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   Health > Ailments > Coping With An Ileos
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Coping With An Ileostomy Due To Crohns Disease

Crohn's sufferers that have constipation due to a stricture, have a severe case of Crohn's that may one day lead to more complications that could result in an ileostomy. An ileostomy (pronounced il-ee-os-tuh-mee) is an operation that involves bringing the end of the small intestine (the ileum) through an opening surgically created in the abdomen known as a stoma.

An ileostomy is a procedure given to those who require their colon (large intestine) and rectum to be removed, because the disease and injury that has infected the large intestine has rendered it incapable of safely processing waste.

Since the small intestine is no longer attached to the colon to pass waste on, the stoma created connects the ileum to the outside surface skin of the abdomen. A special bag known as an appliance is securely attached to the opening and collects waste from the small intestine. Most ilesostomies are located on the right side of the abdomen just above the groin.

Living with an ileostomy



An ileostomy is an operation that usually improves symptoms of Crohn's disease. However, living with an ileostomy can be a struggle at first. The following are some tips on how you can cope and make the most of your new lifestyle.

The Pouch - All pouches, regardless if they are open or closed ended, are designed of lightweight plastic and are attached by an adhesive wafer to the skin. The wafer should fit snuggly to avoid leakage.

Due to the way modern ileostomy pouches are designed, they usually remain inconspicuous under regular clothing. This is because pouches lie flat to the body. Pouches can be worn inside or outside of underwear, so you can wear it in the way that is most comfortable for you. Just make sure that you don't apply pressure to the stoma by wearing tight clothing or belts over it.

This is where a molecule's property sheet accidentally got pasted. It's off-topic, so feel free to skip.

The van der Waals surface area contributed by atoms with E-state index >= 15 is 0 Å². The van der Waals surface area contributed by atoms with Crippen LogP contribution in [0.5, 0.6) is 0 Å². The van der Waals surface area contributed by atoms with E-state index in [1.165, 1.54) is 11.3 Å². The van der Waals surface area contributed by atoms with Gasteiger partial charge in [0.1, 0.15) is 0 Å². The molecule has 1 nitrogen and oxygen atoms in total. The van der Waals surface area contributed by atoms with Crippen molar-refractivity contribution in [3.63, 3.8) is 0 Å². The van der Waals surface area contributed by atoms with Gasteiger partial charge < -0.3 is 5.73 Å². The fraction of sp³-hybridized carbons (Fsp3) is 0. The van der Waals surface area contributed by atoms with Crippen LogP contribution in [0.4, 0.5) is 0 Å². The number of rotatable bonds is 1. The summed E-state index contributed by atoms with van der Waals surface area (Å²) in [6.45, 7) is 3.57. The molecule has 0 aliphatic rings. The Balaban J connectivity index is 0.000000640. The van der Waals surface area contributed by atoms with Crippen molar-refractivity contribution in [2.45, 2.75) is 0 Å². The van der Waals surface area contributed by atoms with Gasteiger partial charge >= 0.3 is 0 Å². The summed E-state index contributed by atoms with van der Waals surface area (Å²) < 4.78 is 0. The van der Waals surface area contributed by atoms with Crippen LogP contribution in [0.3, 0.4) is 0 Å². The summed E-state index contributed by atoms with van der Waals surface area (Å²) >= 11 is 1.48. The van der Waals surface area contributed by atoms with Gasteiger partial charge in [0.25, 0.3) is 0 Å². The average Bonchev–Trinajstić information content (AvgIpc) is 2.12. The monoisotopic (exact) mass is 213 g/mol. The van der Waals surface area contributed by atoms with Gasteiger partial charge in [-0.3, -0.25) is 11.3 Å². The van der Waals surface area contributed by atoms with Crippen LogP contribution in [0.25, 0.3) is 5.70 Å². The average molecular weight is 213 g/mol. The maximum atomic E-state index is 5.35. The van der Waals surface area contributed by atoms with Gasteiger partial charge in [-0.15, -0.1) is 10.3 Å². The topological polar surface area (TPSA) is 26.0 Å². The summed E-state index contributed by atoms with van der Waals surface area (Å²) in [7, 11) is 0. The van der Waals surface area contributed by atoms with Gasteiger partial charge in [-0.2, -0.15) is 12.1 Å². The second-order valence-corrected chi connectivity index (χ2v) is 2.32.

Activities - As soon as you have your doctor's permission and are feeling up to it, you can engage in all of the activities and sports you enjoyed prior to surgery. This includes swimming, jogging, skiing, tennis, etc. However, you will want to avoid rough contact sports (IE football) and heavy lifting.

Work - to give yourself peace of mind when you return to work, make sure you keep an extra pouch and a change of clothing on you at all times.

New Diet - Even though you can eat virtually any food after you have your ileostomy, it's a good idea to continue avoiding foods that had a serious impact on your Crohn's condition and maintain a healthy diet. Furthermore, you should lower your intact of tough and high-fiber foods such as raw vegetables. These types of food are hard for your small intestine to digest and this could lead to blockage.

Emotional Repercussions - At first, living with an ileosotomy can be hard to deal with. Many people feel embarrassed about their ileostomy and are afraid to start new relationships, or open up emotionally to others. The best way to make these feelings of shame and insecurity pass is to share your feelings and educate others about your condition. You'd be surprised at how understanding people are who love and care about you.

If you have a hard time talking to your family, friends, spouse, or partner, at first, consider joining a support group and talk with other people who live with ostomoies.

Keep in mind, an ileostomy does not stop a person from engaging in sexual activity, sports, traveling, or most activities. The only thing holding a person back from doing the things they enjoy are their thoughts and attitude.

About the author:
If you are looking for more help for Chron's Disease symptoms please visit NaturalCrohn sDiseaseRelief.com and sign up for a free newsletter.
 
Sharon Dobson
 
 
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